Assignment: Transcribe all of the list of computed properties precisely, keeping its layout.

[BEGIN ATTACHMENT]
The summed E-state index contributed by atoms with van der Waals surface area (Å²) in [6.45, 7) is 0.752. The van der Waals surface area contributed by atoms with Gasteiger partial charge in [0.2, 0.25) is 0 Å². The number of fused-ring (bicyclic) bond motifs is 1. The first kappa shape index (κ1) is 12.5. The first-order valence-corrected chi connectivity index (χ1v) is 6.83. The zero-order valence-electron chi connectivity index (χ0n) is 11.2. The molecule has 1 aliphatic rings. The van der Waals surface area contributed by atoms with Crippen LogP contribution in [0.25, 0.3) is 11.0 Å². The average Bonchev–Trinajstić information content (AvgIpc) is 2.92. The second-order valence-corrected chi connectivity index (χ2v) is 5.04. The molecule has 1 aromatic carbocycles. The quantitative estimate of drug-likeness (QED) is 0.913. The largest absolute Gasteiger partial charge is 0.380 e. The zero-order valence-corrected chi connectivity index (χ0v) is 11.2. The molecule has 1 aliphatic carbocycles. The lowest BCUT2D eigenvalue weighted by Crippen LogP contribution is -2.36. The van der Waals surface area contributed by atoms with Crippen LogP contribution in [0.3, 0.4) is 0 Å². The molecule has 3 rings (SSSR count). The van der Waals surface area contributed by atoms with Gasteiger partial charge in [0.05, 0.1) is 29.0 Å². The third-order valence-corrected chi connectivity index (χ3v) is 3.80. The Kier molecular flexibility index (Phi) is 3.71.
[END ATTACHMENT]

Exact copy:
The summed E-state index contributed by atoms with van der Waals surface area (Å²) in [6.45, 7) is 0.752. The van der Waals surface area contributed by atoms with Gasteiger partial charge in [0.2, 0.25) is 0 Å². The number of fused-ring (bicyclic) bond motifs is 1. The first kappa shape index (κ1) is 12.5. The first-order valence-corrected chi connectivity index (χ1v) is 6.83. The zero-order valence-electron chi connectivity index (χ0n) is 11.2. The molecule has 1 aliphatic rings. The van der Waals surface area contributed by atoms with Crippen LogP contribution in [0.25, 0.3) is 11.0 Å². The average Bonchev–Trinajstić information content (AvgIpc) is 2.92. The second-order valence-corrected chi connectivity index (χ2v) is 5.04. The molecule has 1 aromatic carbocycles. The quantitative estimate of drug-likeness (QED) is 0.913. The largest absolute Gasteiger partial charge is 0.380 e. The zero-order valence-corrected chi connectivity index (χ0v) is 11.2. The molecule has 1 aliphatic carbocycles. The lowest BCUT2D eigenvalue weighted by Crippen LogP contribution is -2.36. The van der Waals surface area contributed by atoms with Crippen LogP contribution in [0.3, 0.4) is 0 Å². The molecule has 3 rings (SSSR count). The van der Waals surface area contributed by atoms with Gasteiger partial charge in [0.05, 0.1) is 29.0 Å². The third-order valence-corrected chi connectivity index (χ3v) is 3.80. The Kier molecular flexibility index (Phi) is 3.71.